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Portland Timbers Push for the Playoffs: How they got there

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With 6 games remaining I started thinking about the season and how the Portland Timbers got to be where they are now. The more I thought about it the more I came to realize that the Timbers season could have been much much worse, say Vancouver Whitecaps like (even they are figuring things out right now). So I asked a question of my fellow writers on Stumptown:

What was the turning point in the Portland Timbers season?

Check their answers out after the jump:


Geoff:

"Really it all started at the back. Back in June and July there was a serious problem with the Timbers backline. Frankly they were just letting things slide right through them, like a hot knife through butter. I fully believe that two things happened which shored up some gaping problems:


First, as we all know, Mike Chabala and Lovel Palmer were traded to the Timbers. Both have been fantastic in the back and have definitely helped keep the right and left back more stable than they were with Rodney Wallace or Jeremy Hall/Steve Purdy. Not to say the latter players were terrible (I for one think Rodney Wallace has a future with the Timbers still) but they were inexperienced in MLS. Chabala and Lovel brought that sort of veteran experience and it's paid off in dividends.

Second, the Timbers have finally found two center backs that work very well together. I wouldn't have believed in in the beginning, but David Horst and Eric Brunner have been great together. I think as the two work together during the off season and into next year we'll see even more consistency between the two, but for now they're delivering in every way we could have hoped.

This obviously had a ripple effect for the midfield and the strikers. With the defense shored up, we saw that Diego Chara and Jack Jewsbury could focus more on the attack. Chara specifically has been much more active in the last 4-5 games and it's reaped huge rewards for the team."    

Andrew:

 "I think a key part of the Timbers' plan from the start of the season was Kerrea Gilbert, and not being able to get him made them rely an awful lot on a fragile plan B. Under the Gilbert plan he would have played on the wing likely opposite Rodney Wallace, but some combination of Horst/Brunner/Futty/Goldthwaite would still have been our center fullbacks. The growing pains the center backs have experienced would still probably have happened had we had Gilbert, but perhaps we would have been less flexible on the back line if he'd been on the team.

As it happened we had two guys who were ok and certainly replaceable and a center pairing that just needed to gel a bit. The replacement of the wings and the center backs figuring things out seemed to happen at about the same time, and here we are today.

Possibly overlooked with regard to defense is the improvement that has been made in the midfield. Also around the same time Palmer and Chabala came on, the roles of Chara and Jewsbury became more solidified.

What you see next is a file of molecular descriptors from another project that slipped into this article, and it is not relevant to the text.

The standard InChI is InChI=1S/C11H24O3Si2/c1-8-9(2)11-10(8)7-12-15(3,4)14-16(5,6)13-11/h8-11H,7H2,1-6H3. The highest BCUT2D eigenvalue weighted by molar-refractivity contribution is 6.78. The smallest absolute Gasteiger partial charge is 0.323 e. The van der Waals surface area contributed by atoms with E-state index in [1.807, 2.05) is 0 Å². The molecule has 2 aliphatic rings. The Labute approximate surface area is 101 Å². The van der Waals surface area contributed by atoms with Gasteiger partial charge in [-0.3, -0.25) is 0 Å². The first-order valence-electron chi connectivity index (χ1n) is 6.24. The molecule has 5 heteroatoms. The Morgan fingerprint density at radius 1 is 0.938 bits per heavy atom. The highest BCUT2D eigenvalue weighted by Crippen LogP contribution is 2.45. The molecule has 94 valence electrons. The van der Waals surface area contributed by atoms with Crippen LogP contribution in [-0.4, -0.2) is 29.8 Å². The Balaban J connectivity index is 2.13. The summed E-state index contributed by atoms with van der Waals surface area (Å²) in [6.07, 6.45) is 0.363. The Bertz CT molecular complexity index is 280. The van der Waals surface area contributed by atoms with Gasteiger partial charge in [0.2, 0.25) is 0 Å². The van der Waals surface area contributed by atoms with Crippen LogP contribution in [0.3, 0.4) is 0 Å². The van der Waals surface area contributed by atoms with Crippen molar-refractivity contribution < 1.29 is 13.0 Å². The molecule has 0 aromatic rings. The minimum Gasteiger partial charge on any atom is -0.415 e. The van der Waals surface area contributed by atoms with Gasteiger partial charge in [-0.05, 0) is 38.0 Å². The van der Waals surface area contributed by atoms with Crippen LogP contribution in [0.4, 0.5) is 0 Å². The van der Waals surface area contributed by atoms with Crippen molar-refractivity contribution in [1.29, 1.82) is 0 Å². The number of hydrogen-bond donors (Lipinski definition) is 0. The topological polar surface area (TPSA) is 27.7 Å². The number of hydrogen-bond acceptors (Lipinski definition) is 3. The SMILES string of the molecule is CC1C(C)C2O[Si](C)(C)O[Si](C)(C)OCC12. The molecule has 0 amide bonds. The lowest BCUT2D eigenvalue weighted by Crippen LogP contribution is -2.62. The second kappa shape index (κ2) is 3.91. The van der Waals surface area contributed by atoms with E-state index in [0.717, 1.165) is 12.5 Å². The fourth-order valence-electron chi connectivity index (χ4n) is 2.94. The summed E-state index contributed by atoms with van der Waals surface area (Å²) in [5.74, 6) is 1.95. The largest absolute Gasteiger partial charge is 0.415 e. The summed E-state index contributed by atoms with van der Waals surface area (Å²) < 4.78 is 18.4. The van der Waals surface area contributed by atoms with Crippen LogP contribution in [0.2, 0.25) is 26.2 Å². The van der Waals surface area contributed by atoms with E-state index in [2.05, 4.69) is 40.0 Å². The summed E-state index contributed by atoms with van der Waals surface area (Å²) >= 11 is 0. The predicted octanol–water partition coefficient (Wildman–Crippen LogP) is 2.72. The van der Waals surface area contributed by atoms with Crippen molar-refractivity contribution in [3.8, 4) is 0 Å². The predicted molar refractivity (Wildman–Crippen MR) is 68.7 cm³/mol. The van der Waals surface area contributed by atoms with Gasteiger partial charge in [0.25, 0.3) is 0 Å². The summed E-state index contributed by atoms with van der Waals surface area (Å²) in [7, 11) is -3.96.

Timbers fans were rightly concerned earlier in the year that their captain and their designated player were too similar, and that they served too similar a purpose in the lineup. Both defensively minded, they tended to be less effective carrying the ball forward to the attack. That left two less experienced wings, in addition to the defensive wings, with too much of the burden of linking up with the attack. That, in turn, left the flanks (especially the wider ones on the road) far too vulnerable to the opposition and exposed Brunner/Horst/Futty to too many dangerous crosses.

Since Chara has asserted himself as an offensive threat in the middle, the wings have been able to play a more balanced game at both ends of the pitch, and Jewsbury has been able to really concentrate on holding the defensive position in the middle of pitch. With Chara, Alhassan and Zizzo more available to challenge for the ball and intercept passes while Jewsbury, Chabala and Palmer hold their positions/marks, the crosses that have come into the goal area have been fewer and weaker, and our central defenders have had an easier time challenging for them.

But the most important thread running through all of this analysis is just plain better team play -- better communication and understanding from all the players about their expectations for themselves and each other -- and that has produced higher confidence."

Will D:

 "I think a lot of the team's success has to do with getting into a rhythm and establishing some kind of rapport with each other, and since the middle of May that has seemed to slowly develop. Maybe having a modicum of consistency in the back line with Palmer and Chabala there helped establish said rapport, but I think that there has to be some pretty big-league coaching going on for such a young team to gel the way they have. Also, playing Vancouver and the Revs at home didn't hurt too much either..."

Ryan:

"I think the turning point in the season was like a watershed moment after the acquisition of Lovel Palmer and Mike Chabala. I think their biggest contribution is the fact they hold both Sal Zizzo and Kalif Alhassan accountable for their defensive assignment. If you watch during a game they are constantly yelling at the young wings to get back and D-up. Steve Purdy and Rodney Wallace were either not able to or did not hold those 2 accountable.

Once the wings were shored up a little our Center Backs no longer had to be pulled out so often to the outside. Which in turn allowed them to win the balls that came into the middle of the field. Also our Central Mids no longer had to track outside to pick up defenders and they in turn were able to actually be the outlets for the defenders. Which made our possession game better and our attack that much better."

What do you think was the turning point in the season?